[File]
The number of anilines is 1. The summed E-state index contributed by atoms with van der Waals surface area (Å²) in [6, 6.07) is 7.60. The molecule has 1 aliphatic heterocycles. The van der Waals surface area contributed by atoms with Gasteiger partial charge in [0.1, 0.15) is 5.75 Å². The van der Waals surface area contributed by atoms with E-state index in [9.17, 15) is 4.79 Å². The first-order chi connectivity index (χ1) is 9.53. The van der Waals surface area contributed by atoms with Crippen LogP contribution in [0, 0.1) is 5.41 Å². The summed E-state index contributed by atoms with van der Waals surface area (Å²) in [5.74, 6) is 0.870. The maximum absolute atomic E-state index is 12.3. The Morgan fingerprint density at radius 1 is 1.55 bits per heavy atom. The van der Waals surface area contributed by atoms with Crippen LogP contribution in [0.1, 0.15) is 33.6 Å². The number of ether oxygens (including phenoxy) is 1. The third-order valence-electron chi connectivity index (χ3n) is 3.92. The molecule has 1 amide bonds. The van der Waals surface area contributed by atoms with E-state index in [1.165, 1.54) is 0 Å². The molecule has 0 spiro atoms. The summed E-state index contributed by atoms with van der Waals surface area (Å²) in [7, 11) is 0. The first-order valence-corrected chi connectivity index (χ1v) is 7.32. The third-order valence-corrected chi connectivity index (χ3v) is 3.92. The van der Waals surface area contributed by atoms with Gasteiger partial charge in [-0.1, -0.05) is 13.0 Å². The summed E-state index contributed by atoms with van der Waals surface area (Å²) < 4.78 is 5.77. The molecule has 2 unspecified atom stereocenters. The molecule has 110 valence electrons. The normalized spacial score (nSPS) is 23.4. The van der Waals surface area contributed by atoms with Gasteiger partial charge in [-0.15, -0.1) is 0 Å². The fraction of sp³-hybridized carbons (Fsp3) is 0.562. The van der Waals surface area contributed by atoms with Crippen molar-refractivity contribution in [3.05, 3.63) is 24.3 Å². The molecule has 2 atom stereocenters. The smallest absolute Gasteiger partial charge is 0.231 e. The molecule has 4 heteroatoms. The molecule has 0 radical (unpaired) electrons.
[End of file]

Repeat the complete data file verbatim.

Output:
The number of anilines is 1. The summed E-state index contributed by atoms with van der Waals surface area (Å²) in [6, 6.07) is 7.60. The molecule has 1 aliphatic heterocycles. The van der Waals surface area contributed by atoms with Gasteiger partial charge in [0.1, 0.15) is 5.75 Å². The van der Waals surface area contributed by atoms with E-state index in [9.17, 15) is 4.79 Å². The first-order chi connectivity index (χ1) is 9.53. The van der Waals surface area contributed by atoms with Crippen LogP contribution in [0, 0.1) is 5.41 Å². The summed E-state index contributed by atoms with van der Waals surface area (Å²) in [5.74, 6) is 0.870. The maximum absolute atomic E-state index is 12.3. The Morgan fingerprint density at radius 1 is 1.55 bits per heavy atom. The van der Waals surface area contributed by atoms with Crippen LogP contribution in [0.1, 0.15) is 33.6 Å². The number of ether oxygens (including phenoxy) is 1. The third-order valence-electron chi connectivity index (χ3n) is 3.92. The molecule has 1 amide bonds. The van der Waals surface area contributed by atoms with E-state index in [1.165, 1.54) is 0 Å². The molecule has 0 spiro atoms. The summed E-state index contributed by atoms with van der Waals surface area (Å²) in [7, 11) is 0. The first-order valence-corrected chi connectivity index (χ1v) is 7.32. The third-order valence-corrected chi connectivity index (χ3v) is 3.92. The van der Waals surface area contributed by atoms with Gasteiger partial charge in [-0.1, -0.05) is 13.0 Å². The summed E-state index contributed by atoms with van der Waals surface area (Å²) < 4.78 is 5.77. The molecule has 2 unspecified atom stereocenters. The molecule has 110 valence electrons. The normalized spacial score (nSPS) is 23.4. The van der Waals surface area contributed by atoms with Gasteiger partial charge in [-0.15, -0.1) is 0 Å². The fraction of sp³-hybridized carbons (Fsp3) is 0.562. The van der Waals surface area contributed by atoms with Crippen molar-refractivity contribution in [3.05, 3.63) is 24.3 Å². The molecule has 2 atom stereocenters. The smallest absolute Gasteiger partial charge is 0.231 e. The molecule has 4 heteroatoms. The molecule has 0 radical (unpaired) electrons.